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Can We Reduce CO2 Emissions And Grow the Global Economy?

Surprising new statistics show that the world economy is expanding while global carbon emissions remain at the same level. Is it possible that the elusive “decoupling” of emissions and economic growth could be happening?

El Niño and Climate Change: Wild Weather May Get Wilder

This year’s El Niño phenomenon is spawning extreme weather around the planet. Now scientists are working to understand if global warming will lead to more powerful El Niños that will make droughts, floods, snowstorms, and hurricanes more intense.

African Lights: Microgrids Are Bringing Power to Rural Kenya

Small-scale microgrids are increasingly seen as the most promising way to bring electricity to the 1.3 billion people worldwide who currently lack it.

Will the Paris Climate Talks Be Too Little and Too Late?

At the upcoming U.N. climate conference, most of the world’s major nations will pledge to make significant reductions in greenhouse gas emissions. But serious doubts remain as to whether these promised cuts will be nearly enough to avoid the most severe impacts of climate change.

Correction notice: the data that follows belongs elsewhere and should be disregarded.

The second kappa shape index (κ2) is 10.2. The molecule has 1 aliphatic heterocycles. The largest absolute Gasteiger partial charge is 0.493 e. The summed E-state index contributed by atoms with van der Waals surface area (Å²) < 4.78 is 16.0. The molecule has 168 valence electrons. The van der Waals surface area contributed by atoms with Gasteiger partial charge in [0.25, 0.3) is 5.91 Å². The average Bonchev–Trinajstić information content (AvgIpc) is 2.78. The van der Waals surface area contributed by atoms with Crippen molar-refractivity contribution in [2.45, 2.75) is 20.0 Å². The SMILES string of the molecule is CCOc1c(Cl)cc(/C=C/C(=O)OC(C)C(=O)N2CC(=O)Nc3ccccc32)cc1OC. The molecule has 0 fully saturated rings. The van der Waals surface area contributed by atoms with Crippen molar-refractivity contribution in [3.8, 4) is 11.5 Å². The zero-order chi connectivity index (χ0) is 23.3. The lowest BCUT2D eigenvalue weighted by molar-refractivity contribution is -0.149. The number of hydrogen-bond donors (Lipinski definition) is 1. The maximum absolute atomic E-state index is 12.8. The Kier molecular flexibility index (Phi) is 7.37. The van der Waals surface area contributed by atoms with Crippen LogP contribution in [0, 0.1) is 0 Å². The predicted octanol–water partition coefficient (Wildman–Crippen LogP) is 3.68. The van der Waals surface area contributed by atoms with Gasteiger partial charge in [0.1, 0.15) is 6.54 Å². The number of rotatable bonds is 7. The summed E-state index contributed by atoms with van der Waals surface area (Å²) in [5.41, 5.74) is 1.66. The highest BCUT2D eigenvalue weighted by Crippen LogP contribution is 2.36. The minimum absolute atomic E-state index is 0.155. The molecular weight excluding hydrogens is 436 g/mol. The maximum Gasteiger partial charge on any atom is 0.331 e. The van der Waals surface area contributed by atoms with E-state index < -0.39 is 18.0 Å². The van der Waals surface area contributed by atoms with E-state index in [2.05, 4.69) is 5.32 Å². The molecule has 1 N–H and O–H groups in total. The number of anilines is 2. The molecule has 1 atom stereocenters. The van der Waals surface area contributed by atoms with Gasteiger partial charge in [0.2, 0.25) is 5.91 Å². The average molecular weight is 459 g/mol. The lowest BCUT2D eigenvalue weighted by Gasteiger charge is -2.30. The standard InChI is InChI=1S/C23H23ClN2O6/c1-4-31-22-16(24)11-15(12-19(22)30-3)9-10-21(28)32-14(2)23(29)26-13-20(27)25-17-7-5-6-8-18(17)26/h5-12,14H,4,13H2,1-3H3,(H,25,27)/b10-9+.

Oasis at Risk: Oman’s Ancient Water Channels Are Drying Up

Since pre-Islamic times, Oman’s water systems known as aflaj have brought water from the mountains and made the desert bloom.

Can the North Sea Wind Boom And Seabird Colonies Coexist?

Offshore wind farms have been proliferating in the North Sea, with more huge projects planned.

On the River Nile, a Move to Avert a Conflict Over Water

Ethiopia’s plans to build Africa’s largest hydroelectric dam on the Nile have sparked tensions with Egypt, which depends on the river to irrigate its arid land. But after years of tensions, an international agreement to share the Nile’s waters may be in sight.

In Kenya’s Mountain Forests, A New Path to Conservation

Kenya’s high-elevation forests are the source for most of the water on which the drought-plagued nation depends.

Could Global Tide Be Starting To Turn Against Fossil Fuels?

From an oil chill in the financial world to the recent U.S.-China agreement on climate change, recent developments are raising a question that might once have been considered unthinkable: Could this be the beginning of a long, steady decline for the oil and coal industries?

A Decade After Asian Tsunami, New Forests Protect the Coast

The tsunami that struck Indonesia in 2004 obliterated vast areas of Aceh province. But villagers there are using an innovative microcredit scheme to restore mangrove forests and other coastal ecosystems that will serve as a natural barrier against future killer waves and storms.
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